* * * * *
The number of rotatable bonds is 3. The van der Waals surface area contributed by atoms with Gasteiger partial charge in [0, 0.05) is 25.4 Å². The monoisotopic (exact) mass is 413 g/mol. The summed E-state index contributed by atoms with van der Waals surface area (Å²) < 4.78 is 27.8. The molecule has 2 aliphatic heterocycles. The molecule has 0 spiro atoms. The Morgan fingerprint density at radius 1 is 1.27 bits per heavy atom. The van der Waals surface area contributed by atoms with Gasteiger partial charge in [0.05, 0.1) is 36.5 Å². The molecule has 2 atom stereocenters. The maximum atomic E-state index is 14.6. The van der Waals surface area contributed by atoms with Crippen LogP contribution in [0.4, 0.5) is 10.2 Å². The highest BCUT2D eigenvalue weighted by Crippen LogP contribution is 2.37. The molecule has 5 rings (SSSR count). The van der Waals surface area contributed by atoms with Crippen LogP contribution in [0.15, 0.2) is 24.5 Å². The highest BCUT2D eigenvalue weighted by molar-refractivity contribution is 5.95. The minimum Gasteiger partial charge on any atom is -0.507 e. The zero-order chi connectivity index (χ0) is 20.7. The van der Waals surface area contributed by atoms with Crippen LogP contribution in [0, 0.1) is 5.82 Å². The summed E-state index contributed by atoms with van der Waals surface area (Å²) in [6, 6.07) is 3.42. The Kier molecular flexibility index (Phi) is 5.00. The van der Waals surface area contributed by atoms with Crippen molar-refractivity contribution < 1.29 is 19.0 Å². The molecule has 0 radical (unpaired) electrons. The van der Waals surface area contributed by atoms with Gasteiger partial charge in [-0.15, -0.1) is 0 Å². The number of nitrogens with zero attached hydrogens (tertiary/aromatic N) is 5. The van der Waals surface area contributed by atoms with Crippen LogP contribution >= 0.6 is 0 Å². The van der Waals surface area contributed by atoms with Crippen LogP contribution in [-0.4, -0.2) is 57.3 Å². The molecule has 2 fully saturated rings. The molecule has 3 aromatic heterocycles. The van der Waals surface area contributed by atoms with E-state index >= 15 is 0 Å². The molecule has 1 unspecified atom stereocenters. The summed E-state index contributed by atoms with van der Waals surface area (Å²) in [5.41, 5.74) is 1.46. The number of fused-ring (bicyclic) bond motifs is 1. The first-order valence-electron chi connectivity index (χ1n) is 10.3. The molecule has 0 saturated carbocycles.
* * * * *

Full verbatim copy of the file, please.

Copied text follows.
The number of rotatable bonds is 3. The van der Waals surface area contributed by atoms with Gasteiger partial charge in [0, 0.05) is 25.4 Å². The monoisotopic (exact) mass is 413 g/mol. The summed E-state index contributed by atoms with van der Waals surface area (Å²) < 4.78 is 27.8. The molecule has 2 aliphatic heterocycles. The molecule has 0 spiro atoms. The Morgan fingerprint density at radius 1 is 1.27 bits per heavy atom. The van der Waals surface area contributed by atoms with Gasteiger partial charge in [0.05, 0.1) is 36.5 Å². The molecule has 2 atom stereocenters. The maximum atomic E-state index is 14.6. The van der Waals surface area contributed by atoms with Crippen LogP contribution in [0.4, 0.5) is 10.2 Å². The highest BCUT2D eigenvalue weighted by Crippen LogP contribution is 2.37. The molecule has 5 rings (SSSR count). The van der Waals surface area contributed by atoms with Crippen LogP contribution in [0.15, 0.2) is 24.5 Å². The highest BCUT2D eigenvalue weighted by molar-refractivity contribution is 5.95. The minimum Gasteiger partial charge on any atom is -0.507 e. The zero-order chi connectivity index (χ0) is 20.7. The van der Waals surface area contributed by atoms with Crippen LogP contribution in [0, 0.1) is 5.82 Å². The summed E-state index contributed by atoms with van der Waals surface area (Å²) in [6, 6.07) is 3.42. The Kier molecular flexibility index (Phi) is 5.00. The van der Waals surface area contributed by atoms with Crippen molar-refractivity contribution < 1.29 is 19.0 Å². The molecule has 0 radical (unpaired) electrons. The van der Waals surface area contributed by atoms with Gasteiger partial charge in [-0.15, -0.1) is 0 Å². The number of nitrogens with zero attached hydrogens (tertiary/aromatic N) is 5. The van der Waals surface area contributed by atoms with Crippen LogP contribution >= 0.6 is 0 Å². The van der Waals surface area contributed by atoms with Crippen LogP contribution in [-0.4, -0.2) is 57.3 Å². The molecule has 2 fully saturated rings. The molecule has 3 aromatic heterocycles. The van der Waals surface area contributed by atoms with E-state index >= 15 is 0 Å². The molecule has 1 unspecified atom stereocenters. The summed E-state index contributed by atoms with van der Waals surface area (Å²) in [5.41, 5.74) is 1.46. The number of fused-ring (bicyclic) bond motifs is 1. The first-order valence-electron chi connectivity index (χ1n) is 10.3. The molecule has 0 saturated carbocycles.